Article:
Created on 07-07-2016 04:13 AM
This article is for Apache Hadoop administrators who are familiar with HDFS and its components. If you are using Ambari you should know how to manage services and configurations with Ambari.
The performance of the HDFS NameNode depends on being able to flush its edit logs to disk relatively quickly. Any delay in writing edit logs will hold up valuable RPC handler threads and can have cascading effects on the performance of your entire Hadoop cluster.
You should use a dedicated hard disk i.e. dedicated spindle for the edit logs to keep edits flowing to disk smoothly. The location of the edit log is configured via the dfs.namenode.edits.dir setting in hdfs-site.xml. If dfs.namenode.edits.dir is not configured, it defaults to the same value as dfs.namenode.name.dir. e.g.
<property> <name>dfs.namenode.name.dir</name> <value>/mnt/disk1,/mnt/disk2</value> </property>
If there are multiple comma separated directories for dfs.namenode.name.dir, the NameNode will replicate its metadata to each of these directories. In the example above it is recommended that /mnt/disk1 and /mnt/disk2 refer to dedicated spindles.
As a corollary, if you are using NameNode HA with QJM then the Journal Nodes should also use dedicated spindles for writing edit log transactions. The JournalNode edits directory can be configured via dfs.journalnode.edits.dir in hdfs-site.xml.
<property> <name>dfs.journalnode.edits.dir</name> <value>/mnt/disk3</value> </property>
Which leads us to the next pitfall.
The setting dfs.namenode.accesstime.precision controls how often the NameNode will update the last accessed time for each file. It is specified in milliseconds. If this value is too low, then the NameNode is forced to write an edit log transaction to update the file's last access time for each read request and its performance will suffer.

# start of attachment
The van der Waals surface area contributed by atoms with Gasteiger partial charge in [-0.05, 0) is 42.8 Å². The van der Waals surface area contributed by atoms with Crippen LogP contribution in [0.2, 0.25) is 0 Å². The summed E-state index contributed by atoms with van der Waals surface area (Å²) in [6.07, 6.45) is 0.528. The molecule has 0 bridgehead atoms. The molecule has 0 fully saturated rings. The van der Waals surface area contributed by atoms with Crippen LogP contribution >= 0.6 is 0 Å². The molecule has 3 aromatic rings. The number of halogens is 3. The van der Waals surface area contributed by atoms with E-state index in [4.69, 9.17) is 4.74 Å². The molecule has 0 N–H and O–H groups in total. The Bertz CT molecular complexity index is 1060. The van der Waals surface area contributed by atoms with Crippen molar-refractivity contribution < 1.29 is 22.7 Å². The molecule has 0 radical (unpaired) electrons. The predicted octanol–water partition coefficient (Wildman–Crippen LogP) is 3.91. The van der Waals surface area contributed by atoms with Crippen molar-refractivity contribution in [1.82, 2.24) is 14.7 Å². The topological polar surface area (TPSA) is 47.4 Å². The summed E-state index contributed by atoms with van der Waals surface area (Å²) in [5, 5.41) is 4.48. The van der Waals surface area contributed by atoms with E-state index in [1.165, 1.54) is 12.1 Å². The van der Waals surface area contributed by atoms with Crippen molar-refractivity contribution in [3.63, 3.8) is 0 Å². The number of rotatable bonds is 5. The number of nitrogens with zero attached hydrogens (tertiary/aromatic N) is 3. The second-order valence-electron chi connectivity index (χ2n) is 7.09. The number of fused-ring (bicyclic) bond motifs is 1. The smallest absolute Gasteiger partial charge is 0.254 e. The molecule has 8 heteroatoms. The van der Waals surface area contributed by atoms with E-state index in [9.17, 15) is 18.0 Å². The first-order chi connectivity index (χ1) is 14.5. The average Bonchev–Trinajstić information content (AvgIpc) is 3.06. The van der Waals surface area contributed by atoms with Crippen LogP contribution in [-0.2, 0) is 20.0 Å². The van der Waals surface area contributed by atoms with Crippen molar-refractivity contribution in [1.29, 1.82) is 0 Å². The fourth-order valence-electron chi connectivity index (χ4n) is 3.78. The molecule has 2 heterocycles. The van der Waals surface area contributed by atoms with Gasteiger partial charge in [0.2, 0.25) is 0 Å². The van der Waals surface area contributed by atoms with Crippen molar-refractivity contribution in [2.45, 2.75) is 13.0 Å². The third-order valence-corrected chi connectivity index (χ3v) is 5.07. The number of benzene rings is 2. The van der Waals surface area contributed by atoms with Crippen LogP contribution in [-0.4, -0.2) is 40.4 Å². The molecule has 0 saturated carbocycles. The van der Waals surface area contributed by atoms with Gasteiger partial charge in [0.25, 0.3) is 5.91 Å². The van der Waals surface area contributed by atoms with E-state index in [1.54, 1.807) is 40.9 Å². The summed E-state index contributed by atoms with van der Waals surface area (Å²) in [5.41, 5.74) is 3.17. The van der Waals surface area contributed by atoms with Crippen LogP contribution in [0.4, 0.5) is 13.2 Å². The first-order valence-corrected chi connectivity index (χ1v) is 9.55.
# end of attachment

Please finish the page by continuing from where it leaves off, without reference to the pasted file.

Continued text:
The default value of this setting is a reasonable 3600000 milliseconds (1 hour). We recommend going one step further and setting it to zero so last access time updates are turned off. Add the following to your hdfs-site.xml.
<property> <name>dfs.namenode.accesstime.precision</name> <value>0</value> </property>
The NameNode frequently performs group lookups for users submitting requests. This is part of the normal access control mechanism. Group lookups may involve contacting an LDAP server. If the LDAP server is slow to process requests, it can hold up NameNode RPC handler threads and affect cluster performance. When the NameNode suffers from this problem it logs a warning that looks like this:
Potential performance problem: getGroups(user=bob) took 23861 milliseconds.
The default warning threshold is 5 seconds. If you see this log message you should investigate the performance of your LDAP server right away. There are a few workarounds if it is not possible to fix the LDAP server performance immediately.
<property> <name>hadoop.user.group.static.mapping.overrides</name> <value>alice=staff,hadoop;bob=students,hadoop;</value> </property>
The HCC article Hadoop and LDAP: Usage, Load Patterns and Tuning has a lot more detail on debugging and optimizing Hadoop LDAP performance.
Sometimes the NameNode can generate excessive logging spew which severely impacts its performance. Rendering logging strings is an expensive operation that consumes CPU cycles. It also generates a lot of small short-lived objects (garbage) causing excessive Garbage Collection.
The Apache Hadoop community has made a number of fixes to reduce the verbosity of NameNode logs and these fixes are available in recent HDP maintenance releases. e.g. HDFS-9434, HADOOP-12903, HDFS-9941, HDFS-9906 and many more.
Depending on your specific version of Apache Hadoop or HDP you may run into one or more of these problems. Also new problems can be exposed by changing workloads. It is a good idea to monitor your NameNode logs periodically for excessive log spew and report it either by contacting the Hortonworks support team or filing a bug in the Apache Hadoop Jira.
This wraps up the series on getting the best performance possible out of your NameNode. We hope these tips will keep your cluster running at its best and your users happy.